How Penske is Managing the Diesel Technician Shortage

Diesel technician prepares to work.

The trucking industry is experiencing a diesel technician shortage, which could worsen as Baby Boomers age and fewer workers enter vocational education programs.

The U.S. Bureau of Labor Statistics (BLS) reported that diesel service technicians and mechanics employment is projected to grow 4% from 2021 to 2031. About 28,500 openings for diesel service technicians and mechanics are projected each year, on average, over the decade. BLS reported that many of those openings are expected to result from the need to replace workers who transfer to different occupations or retire.

“As an industry, we need to continually attract new generations,” said Chris Hough, vice president, maintenance design and engineering for Penske.

According to the TechForce Foundation’s 2022 Transportation Technician Supply & Demand Report, demand for new entrants in the diesel technician field is high, and 177,000 new entrants are needed between 2022 and 2026 from both new demand and occupational separations.

At the same time, the number of students completing postsecondary diesel programs is decreasing. For 2021, the number of completions was 10,699. “What that means is that the new entrant technicians to the workforce have less training,” according to the TechForce report.

The Automotive Youth Educational Systems, a national group that connects aftermarket service employers with tech schools, estimates it costs about $10,000 for the initial training techs require. In addition to the need for initial training, today's technicians must pursue regular continuing education as technology changes and becomes more complex.

“Every one of our maintenance vice presidents came from the ground up — from pumping fuel to fixing trucks.” — Chris Hough, vice president, maintenance design and engineering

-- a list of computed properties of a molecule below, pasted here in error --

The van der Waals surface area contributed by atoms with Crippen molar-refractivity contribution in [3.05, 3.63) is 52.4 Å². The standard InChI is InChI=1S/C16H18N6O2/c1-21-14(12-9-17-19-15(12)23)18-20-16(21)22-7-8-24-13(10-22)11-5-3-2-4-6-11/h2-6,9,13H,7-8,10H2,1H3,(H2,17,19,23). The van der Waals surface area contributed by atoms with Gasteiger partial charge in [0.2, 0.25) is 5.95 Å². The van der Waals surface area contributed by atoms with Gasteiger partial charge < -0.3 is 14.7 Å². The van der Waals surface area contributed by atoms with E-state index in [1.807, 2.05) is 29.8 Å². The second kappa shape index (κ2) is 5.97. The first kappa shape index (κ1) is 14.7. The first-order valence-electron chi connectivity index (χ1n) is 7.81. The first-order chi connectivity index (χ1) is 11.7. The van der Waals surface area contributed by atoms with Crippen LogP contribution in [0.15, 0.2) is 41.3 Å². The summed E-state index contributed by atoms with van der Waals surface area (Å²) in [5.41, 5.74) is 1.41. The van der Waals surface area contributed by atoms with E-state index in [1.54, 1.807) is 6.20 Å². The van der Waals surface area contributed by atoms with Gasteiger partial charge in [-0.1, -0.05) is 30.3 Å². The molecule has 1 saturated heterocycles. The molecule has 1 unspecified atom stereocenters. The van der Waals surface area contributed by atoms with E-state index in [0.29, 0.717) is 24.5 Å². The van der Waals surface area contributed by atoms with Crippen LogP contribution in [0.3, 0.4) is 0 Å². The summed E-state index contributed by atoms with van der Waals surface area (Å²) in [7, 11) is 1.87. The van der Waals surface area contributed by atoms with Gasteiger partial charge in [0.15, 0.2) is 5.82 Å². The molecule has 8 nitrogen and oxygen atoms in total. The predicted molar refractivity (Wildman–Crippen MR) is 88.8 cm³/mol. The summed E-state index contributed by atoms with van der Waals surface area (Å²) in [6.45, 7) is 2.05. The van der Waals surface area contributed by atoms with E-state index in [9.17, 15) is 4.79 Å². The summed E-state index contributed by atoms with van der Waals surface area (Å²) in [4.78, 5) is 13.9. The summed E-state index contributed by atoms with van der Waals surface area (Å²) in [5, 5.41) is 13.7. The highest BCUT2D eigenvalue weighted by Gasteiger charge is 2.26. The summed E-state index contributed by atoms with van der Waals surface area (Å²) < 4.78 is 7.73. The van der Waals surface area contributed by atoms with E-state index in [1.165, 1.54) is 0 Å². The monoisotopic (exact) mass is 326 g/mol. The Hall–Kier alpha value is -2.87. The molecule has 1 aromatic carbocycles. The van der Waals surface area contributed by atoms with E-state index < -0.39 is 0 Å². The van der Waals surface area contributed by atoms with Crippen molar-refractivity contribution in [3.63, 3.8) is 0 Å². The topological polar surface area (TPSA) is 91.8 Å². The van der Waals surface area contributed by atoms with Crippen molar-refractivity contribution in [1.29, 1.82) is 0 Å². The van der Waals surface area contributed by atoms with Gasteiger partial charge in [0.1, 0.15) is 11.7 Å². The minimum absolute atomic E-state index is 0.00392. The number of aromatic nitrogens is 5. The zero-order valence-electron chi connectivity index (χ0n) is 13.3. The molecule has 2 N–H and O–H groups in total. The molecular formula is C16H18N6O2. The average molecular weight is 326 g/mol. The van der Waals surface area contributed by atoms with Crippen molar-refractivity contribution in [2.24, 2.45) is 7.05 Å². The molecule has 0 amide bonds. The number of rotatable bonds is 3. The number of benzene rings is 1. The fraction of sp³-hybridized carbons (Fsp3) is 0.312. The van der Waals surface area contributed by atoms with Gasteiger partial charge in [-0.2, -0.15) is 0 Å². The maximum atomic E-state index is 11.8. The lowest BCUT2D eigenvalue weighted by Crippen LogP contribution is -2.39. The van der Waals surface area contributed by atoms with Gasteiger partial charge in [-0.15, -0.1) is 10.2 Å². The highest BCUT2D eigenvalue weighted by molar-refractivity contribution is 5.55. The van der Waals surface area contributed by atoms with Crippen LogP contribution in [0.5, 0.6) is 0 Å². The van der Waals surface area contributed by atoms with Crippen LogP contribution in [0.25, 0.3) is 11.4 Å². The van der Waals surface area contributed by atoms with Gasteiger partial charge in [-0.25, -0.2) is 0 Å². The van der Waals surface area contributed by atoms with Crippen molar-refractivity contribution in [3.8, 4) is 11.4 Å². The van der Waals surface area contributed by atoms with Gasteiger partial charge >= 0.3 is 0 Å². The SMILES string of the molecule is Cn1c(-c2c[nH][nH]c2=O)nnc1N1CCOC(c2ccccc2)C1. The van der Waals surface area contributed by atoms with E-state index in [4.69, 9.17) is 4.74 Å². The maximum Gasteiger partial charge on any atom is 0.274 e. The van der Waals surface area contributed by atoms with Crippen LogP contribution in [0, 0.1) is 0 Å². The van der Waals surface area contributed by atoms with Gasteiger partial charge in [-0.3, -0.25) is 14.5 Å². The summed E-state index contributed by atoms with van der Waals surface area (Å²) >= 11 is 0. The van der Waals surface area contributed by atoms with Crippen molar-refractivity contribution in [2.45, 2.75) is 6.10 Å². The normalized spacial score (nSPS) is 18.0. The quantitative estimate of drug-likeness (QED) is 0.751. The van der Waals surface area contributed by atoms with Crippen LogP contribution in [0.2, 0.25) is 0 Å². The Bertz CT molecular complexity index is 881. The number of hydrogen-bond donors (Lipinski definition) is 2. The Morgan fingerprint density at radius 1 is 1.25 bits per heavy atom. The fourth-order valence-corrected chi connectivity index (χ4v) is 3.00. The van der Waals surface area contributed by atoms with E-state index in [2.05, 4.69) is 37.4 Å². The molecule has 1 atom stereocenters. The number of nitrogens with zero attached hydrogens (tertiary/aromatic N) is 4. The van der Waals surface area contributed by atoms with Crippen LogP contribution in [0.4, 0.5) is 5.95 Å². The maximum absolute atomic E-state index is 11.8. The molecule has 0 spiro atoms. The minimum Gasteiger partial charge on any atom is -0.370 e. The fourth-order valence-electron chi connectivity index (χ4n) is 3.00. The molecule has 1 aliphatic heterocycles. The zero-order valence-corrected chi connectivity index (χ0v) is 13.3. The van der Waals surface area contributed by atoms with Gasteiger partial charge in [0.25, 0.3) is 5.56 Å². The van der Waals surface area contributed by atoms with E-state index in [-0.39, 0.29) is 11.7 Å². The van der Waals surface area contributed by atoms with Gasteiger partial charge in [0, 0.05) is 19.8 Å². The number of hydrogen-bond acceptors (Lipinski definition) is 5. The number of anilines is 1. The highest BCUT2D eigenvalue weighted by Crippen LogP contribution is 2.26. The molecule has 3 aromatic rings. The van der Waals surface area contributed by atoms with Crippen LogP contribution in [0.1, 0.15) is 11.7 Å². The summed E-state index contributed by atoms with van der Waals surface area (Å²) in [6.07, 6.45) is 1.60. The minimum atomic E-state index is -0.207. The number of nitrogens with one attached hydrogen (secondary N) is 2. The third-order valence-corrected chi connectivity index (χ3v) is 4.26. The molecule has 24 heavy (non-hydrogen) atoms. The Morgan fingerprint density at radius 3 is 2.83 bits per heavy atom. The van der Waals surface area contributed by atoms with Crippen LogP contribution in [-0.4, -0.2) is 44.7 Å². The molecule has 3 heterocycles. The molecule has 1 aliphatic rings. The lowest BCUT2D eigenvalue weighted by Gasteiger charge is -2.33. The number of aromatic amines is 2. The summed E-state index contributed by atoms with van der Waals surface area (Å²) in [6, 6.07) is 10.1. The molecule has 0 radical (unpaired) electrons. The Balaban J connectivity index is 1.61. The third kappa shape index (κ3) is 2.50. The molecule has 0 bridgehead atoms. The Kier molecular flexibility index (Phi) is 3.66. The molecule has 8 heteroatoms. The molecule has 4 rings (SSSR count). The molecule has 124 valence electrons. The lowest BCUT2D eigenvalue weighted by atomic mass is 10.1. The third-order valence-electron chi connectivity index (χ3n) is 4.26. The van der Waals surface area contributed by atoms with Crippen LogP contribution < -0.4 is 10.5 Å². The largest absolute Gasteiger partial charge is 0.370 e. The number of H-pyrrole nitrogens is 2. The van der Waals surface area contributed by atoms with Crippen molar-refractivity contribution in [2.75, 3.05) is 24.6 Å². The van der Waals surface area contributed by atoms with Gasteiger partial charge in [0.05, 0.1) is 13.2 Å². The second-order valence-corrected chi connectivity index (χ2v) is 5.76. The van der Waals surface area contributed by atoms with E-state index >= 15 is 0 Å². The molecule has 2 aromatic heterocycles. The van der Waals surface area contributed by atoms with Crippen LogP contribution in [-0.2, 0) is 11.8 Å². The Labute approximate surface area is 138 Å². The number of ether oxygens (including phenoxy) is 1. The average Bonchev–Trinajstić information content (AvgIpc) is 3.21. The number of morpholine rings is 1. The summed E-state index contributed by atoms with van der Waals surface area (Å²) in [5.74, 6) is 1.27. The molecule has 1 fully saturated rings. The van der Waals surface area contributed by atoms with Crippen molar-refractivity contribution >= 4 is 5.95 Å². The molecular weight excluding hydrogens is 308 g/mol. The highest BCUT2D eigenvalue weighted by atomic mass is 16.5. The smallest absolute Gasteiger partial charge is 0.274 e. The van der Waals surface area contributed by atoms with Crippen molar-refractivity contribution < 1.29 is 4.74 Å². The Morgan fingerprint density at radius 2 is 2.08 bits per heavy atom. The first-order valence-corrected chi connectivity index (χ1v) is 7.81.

Penske has prioritized attracting technicians and devotes time to working with organizations to find technicians and encourage potential employees to enter the field. Penske provides extensive training to help technicians reach their goals. “If they work hard and excel, they can earn an extremely good wage, and if you have a good work ethic, the sky is the limit,” Hough said. “Every one of our maintenance vice presidents came from the ground up — from pumping fuel to fixing trucks.”

In 2008, Penske became the first truck leasing, truck rental and logistics company to receive certification from the National Institute of Automotive Service Excellence for the company's Continuing Automotive Service Education program. Penske’s 9,000 technicians have an average tenure of nine years and are trained via online, hands-on and classroom instructional methods.

Penske's technicians undergo about 40 hours of training per year. The cost of ongoing training per technician varies based on the type — internal, manufacturer or web-based training — but represents close to a week’s pay. That doesn’t include expenses associated with travel or vehicles made available.

To properly maintain vehicles, technicians must be aware of the latest engine and chassis technology, while service locations need the latest tooling, equipment and software that new engine technology requires. This can require steep capital investments. Because technology is evolving rapidly, a growing number of fleets are outsourcing maintenance, so they no longer have to recruit and retain technicians or invest in new tooling and equipment.

A new tractor with an automated transmission could have between 700 and 1,000 fault codes. Technicians need to know which are important and mission-critical versus those that may be noise. Because of Penske's size and relationships, technicians and management are often aware of changes before they hit the marketplace.

Having third-party managed maintenance also reduces the liability an on-site maintenance facility carries and the risks and uncertainties that can come with new equipment and technology.